Social Media for Business

by Harold Compton on January 12, 2014

Social Media for Business:

How Much is Enough?

    Everywhere I look on the web I find articles about how businesses need to be on social media.  They explain how if you aren’t on social media you are missing out on engaging with many of your current and future customers.  They tell you how many millions of people are on social media daily, minute by minute and how they are making decisions on purchases influenced by what they see and read.  All of this leads businesses into the rush to get into the social media blitz and reap the big rewards.  Unfortunately many of them do not do the groundwork first but rather just crank up a Facebook page, a Twitter page, a YouTube channel, a LinkedIn page, a Google+ page and the list goes on and on until they have gotten themselves on every possible platform.  With all these channels being basically free to set up it is easy to go too far.  Now come the really hard part!

Social Media is Not Free!

No matter what you may have been told or read, social media is not free!  The basic platform may be free from Google or Facebook or wherever, but you have to put the time into administering them on a daily basis.  We all know that in business, time is money, so how much time (read money!) are you willing to put into your social media presence?  The more platforms you set up, the more time you must devote to updating, posting, commenting, replying, tweeting, monitoring, etc. All of this means more time and again, more money. Unless a business has a full time social media manager, this task is normally handled by someone with another full time job.  This means less attention to social media than their primary duty, less time to devote to social media and less engagement.  In the end you could be investing more money and getting less in return for it.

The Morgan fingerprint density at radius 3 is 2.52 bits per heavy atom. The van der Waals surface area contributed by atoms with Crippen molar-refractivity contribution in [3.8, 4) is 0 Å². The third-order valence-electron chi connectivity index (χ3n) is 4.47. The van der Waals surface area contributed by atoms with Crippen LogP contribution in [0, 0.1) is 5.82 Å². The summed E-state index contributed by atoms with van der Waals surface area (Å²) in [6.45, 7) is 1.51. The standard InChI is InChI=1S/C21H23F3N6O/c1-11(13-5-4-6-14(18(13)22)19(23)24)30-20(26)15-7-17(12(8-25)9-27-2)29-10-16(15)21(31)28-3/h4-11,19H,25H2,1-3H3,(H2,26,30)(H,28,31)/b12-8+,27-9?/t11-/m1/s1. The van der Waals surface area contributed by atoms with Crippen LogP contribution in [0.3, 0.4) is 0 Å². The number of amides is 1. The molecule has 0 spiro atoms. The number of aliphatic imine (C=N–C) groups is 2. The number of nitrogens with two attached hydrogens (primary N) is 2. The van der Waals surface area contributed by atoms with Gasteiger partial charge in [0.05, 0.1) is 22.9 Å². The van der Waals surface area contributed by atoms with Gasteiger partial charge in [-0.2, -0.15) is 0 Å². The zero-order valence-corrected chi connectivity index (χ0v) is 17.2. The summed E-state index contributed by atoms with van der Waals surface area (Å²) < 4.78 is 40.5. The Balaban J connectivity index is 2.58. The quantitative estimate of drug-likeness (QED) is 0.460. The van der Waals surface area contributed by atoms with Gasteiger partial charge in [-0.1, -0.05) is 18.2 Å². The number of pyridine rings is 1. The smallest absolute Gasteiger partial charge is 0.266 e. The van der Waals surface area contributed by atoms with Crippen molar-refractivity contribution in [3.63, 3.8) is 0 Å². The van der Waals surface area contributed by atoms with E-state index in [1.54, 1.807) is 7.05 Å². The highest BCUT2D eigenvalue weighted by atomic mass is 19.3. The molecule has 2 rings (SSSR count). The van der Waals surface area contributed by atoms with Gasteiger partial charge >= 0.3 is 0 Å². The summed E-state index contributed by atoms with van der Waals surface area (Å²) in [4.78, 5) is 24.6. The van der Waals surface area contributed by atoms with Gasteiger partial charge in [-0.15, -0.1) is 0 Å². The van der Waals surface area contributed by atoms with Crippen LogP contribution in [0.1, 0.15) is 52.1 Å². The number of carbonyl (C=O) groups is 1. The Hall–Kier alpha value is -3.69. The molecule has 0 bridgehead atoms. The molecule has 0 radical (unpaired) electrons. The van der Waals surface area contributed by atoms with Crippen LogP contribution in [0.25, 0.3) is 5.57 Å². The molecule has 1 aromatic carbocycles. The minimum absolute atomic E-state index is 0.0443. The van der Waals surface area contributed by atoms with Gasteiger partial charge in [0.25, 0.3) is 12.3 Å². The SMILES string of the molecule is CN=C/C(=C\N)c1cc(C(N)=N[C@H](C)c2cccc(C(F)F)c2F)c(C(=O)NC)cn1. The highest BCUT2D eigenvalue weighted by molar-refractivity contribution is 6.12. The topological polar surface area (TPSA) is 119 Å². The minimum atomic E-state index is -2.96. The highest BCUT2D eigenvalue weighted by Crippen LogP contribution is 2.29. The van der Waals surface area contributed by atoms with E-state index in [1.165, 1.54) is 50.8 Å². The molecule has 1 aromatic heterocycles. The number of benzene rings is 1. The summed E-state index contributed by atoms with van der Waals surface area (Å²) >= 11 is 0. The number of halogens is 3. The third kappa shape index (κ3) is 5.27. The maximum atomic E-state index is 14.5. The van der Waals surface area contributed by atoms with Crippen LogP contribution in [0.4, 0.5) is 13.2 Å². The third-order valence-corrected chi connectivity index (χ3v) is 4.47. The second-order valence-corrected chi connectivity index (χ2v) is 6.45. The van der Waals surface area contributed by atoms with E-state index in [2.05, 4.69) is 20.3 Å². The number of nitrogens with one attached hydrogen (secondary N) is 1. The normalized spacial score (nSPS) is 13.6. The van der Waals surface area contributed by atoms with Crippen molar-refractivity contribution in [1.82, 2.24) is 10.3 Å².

Where Do You Place Your Social Media Efforts?

    For small to medium sized businesses it is important to do the research to determine which platforms your real customers are located on.  Next you should limit your initial entry into social media to no more than 3-4 platforms.  I would recommend Facebook, Twitter with addition of LinkedIn or Google+ and YouTube depending on your specific business.  It is important for businesses to assign someone as the overall manager for its social media presence.  This will ensure a consistency of presence on all platforms.  Setting up a posting, monitoring and response schedule are important tasks and overall management should be by a single person to maintain consistency.  The establishment of a social media policy should also be a priority and can help to eliminate those embarrassing mistakes that we hear about occasionally from businesses.

Social media can be a big addition to the marketing effort for any business.  Be careful in not starting out by spreading your efforts over too many platforms and focus on a narrow area where your customers are located.

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